Godzilla is 4, Sushi is 2. I got Sushi when she was 6/7 weeks, she got parvo at 9/10 weeks. It started with food aggression when she went into heat, tapered off, then she started herding him away from visitors when pups were finding homes, just within the last week the fighting has started. We kept one pup, who is 12 weeks old now. She herds the pup, and will put her mouth on her, but doesn't act aggressive with her at all. They got along fine before....she has always been the jealous one, but not reacted badly, just that look at me...pet me...anytime I am paying attention to Godzilla.

As far as the NILIF goes, that will change her relationship with you for the better but it won't affect her relationship with Godzilla.
That's what I thought.

Do they fight if you are not around? Are all the pups gone? Any children in the house? Will they fight both inside and outside? Where do they sleep?
I don't think so, but I am not around! :smile: Normally I am in the same room with them, but when I am not they are fine. Sushi doesn't like it when I pay attention to the others, but I still do. She will try to put herself in between me and the others. Sometimes I will pet her also, but since this has started I have sent her away when she does this. The pups are all gone, except for the one we kept. 2 kids, 7 and 11. Altercations are mostly inside, no altercations outside since the food incident at the beginning. But I have the yard spit in two sections, and they will fence fight (run back and forth on the fence line and bark at each other) They normally all sleep in my room. I have a mattress on the floor, and a big doggie pillow for them, and pup is on dog pillow in her crate in my room. Have been keeping Sushi in separate bedroom the last few days.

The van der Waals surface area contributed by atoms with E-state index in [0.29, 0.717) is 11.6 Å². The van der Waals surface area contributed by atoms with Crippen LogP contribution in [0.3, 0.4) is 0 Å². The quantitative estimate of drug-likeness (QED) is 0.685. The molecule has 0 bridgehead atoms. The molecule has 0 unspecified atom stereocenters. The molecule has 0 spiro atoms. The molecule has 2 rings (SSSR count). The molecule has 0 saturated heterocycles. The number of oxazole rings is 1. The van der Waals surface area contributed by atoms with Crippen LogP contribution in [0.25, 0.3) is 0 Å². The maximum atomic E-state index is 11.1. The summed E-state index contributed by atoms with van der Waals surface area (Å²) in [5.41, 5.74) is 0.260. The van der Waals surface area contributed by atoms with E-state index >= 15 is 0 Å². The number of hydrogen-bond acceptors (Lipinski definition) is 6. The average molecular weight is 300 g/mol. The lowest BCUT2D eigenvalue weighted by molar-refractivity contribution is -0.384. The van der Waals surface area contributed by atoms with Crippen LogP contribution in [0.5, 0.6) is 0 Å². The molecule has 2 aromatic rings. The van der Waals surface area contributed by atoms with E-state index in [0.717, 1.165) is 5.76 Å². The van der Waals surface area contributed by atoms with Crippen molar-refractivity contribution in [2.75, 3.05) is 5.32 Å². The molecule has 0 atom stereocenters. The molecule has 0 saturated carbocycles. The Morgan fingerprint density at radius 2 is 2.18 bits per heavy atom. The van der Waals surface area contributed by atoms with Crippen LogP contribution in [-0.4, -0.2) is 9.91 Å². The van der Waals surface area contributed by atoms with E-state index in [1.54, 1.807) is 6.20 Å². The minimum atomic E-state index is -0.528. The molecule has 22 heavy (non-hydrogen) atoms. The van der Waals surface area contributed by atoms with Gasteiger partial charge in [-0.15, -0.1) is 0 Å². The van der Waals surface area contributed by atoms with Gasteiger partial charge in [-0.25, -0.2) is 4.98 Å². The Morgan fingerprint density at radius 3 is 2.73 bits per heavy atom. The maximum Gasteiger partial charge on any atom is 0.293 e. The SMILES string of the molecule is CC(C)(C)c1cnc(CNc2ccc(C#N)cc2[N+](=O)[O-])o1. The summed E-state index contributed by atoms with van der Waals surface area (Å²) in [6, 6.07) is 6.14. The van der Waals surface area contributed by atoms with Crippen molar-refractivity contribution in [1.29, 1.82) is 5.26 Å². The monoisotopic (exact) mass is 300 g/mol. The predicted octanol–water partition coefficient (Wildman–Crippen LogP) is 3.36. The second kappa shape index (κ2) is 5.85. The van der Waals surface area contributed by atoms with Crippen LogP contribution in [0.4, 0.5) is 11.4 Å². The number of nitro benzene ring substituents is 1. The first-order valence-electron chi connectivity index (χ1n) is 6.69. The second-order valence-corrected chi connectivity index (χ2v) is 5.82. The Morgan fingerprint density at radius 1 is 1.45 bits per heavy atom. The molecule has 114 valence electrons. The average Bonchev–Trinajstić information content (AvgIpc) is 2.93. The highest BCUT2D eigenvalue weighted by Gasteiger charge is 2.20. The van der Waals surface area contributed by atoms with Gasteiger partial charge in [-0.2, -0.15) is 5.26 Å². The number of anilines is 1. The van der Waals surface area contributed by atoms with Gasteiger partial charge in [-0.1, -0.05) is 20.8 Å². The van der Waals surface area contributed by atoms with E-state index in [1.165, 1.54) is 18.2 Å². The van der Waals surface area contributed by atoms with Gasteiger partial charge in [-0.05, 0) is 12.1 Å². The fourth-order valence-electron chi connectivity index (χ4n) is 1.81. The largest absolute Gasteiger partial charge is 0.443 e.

Tell me about the other dogs at home? Do they live there or are they visitors? If they live there, discuss the relationship between all the dogs. If they don't live there, don't allow any other dogs in the house until this problem is fixed. Visiting dogs only complicate the situation.
Godzilla is well behaved, he plays with her and sniffs her butt. He doesn't really play with the puppy, but the pup sure tries to get his attention.